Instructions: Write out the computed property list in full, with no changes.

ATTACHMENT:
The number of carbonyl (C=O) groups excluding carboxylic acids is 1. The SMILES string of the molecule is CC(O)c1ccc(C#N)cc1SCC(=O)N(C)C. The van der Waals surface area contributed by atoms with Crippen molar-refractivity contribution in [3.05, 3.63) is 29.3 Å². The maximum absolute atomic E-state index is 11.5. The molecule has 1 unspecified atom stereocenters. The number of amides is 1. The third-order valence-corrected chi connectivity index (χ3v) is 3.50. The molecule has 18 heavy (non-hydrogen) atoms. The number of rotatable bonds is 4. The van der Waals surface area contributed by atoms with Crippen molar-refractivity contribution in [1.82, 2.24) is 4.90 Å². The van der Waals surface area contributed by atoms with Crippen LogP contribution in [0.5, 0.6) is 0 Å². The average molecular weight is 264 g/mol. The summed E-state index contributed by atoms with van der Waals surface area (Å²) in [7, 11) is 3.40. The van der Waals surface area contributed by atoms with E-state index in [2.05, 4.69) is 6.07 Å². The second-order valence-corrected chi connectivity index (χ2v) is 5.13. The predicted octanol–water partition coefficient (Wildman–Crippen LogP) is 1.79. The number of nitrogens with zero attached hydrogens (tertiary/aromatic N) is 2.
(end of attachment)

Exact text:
The number of carbonyl (C=O) groups excluding carboxylic acids is 1. The SMILES string of the molecule is CC(O)c1ccc(C#N)cc1SCC(=O)N(C)C. The van der Waals surface area contributed by atoms with Crippen molar-refractivity contribution in [3.05, 3.63) is 29.3 Å². The maximum absolute atomic E-state index is 11.5. The molecule has 1 unspecified atom stereocenters. The number of amides is 1. The third-order valence-corrected chi connectivity index (χ3v) is 3.50. The molecule has 18 heavy (non-hydrogen) atoms. The number of rotatable bonds is 4. The van der Waals surface area contributed by atoms with Crippen molar-refractivity contribution in [1.82, 2.24) is 4.90 Å². The van der Waals surface area contributed by atoms with Crippen LogP contribution in [0.5, 0.6) is 0 Å². The average molecular weight is 264 g/mol. The summed E-state index contributed by atoms with van der Waals surface area (Å²) in [7, 11) is 3.40. The van der Waals surface area contributed by atoms with E-state index in [2.05, 4.69) is 6.07 Å². The second-order valence-corrected chi connectivity index (χ2v) is 5.13. The predicted octanol–water partition coefficient (Wildman–Crippen LogP) is 1.79. The number of nitrogens with zero attached hydrogens (tertiary/aromatic N) is 2.